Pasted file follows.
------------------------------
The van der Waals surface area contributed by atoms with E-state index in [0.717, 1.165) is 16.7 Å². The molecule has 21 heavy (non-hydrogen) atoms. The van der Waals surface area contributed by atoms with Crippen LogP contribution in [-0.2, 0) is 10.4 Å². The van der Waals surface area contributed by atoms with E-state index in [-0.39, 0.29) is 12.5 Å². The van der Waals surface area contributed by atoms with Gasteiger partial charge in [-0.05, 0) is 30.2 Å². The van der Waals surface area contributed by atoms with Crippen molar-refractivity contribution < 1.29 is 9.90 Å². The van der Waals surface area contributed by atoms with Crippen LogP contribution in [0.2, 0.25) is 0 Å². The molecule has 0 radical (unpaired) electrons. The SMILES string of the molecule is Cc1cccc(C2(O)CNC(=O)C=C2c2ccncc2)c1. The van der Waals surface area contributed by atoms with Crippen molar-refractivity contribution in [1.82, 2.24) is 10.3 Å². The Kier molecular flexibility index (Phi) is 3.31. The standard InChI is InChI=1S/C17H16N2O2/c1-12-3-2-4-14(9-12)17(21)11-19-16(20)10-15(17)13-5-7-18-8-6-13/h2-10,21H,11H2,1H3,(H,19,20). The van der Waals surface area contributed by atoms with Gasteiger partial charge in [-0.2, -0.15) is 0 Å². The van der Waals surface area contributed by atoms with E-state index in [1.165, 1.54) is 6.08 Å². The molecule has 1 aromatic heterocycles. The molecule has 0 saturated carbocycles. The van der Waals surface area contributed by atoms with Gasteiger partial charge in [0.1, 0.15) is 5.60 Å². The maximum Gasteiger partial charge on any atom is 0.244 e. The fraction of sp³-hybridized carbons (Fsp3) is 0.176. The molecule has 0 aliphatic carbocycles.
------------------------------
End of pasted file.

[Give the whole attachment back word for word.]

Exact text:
The van der Waals surface area contributed by atoms with E-state index in [0.717, 1.165) is 16.7 Å². The molecule has 21 heavy (non-hydrogen) atoms. The van der Waals surface area contributed by atoms with Crippen LogP contribution in [-0.2, 0) is 10.4 Å². The van der Waals surface area contributed by atoms with E-state index in [-0.39, 0.29) is 12.5 Å². The van der Waals surface area contributed by atoms with Gasteiger partial charge in [-0.05, 0) is 30.2 Å². The van der Waals surface area contributed by atoms with Crippen molar-refractivity contribution < 1.29 is 9.90 Å². The van der Waals surface area contributed by atoms with Crippen LogP contribution in [0.2, 0.25) is 0 Å². The molecule has 0 radical (unpaired) electrons. The SMILES string of the molecule is Cc1cccc(C2(O)CNC(=O)C=C2c2ccncc2)c1. The van der Waals surface area contributed by atoms with Crippen molar-refractivity contribution in [1.82, 2.24) is 10.3 Å². The Kier molecular flexibility index (Phi) is 3.31. The standard InChI is InChI=1S/C17H16N2O2/c1-12-3-2-4-14(9-12)17(21)11-19-16(20)10-15(17)13-5-7-18-8-6-13/h2-10,21H,11H2,1H3,(H,19,20). The van der Waals surface area contributed by atoms with Gasteiger partial charge in [-0.2, -0.15) is 0 Å². The van der Waals surface area contributed by atoms with E-state index in [1.165, 1.54) is 6.08 Å². The molecule has 1 aromatic heterocycles. The molecule has 0 saturated carbocycles. The van der Waals surface area contributed by atoms with Gasteiger partial charge in [0.1, 0.15) is 5.60 Å². The maximum Gasteiger partial charge on any atom is 0.244 e. The fraction of sp³-hybridized carbons (Fsp3) is 0.176. The molecule has 0 aliphatic carbocycles.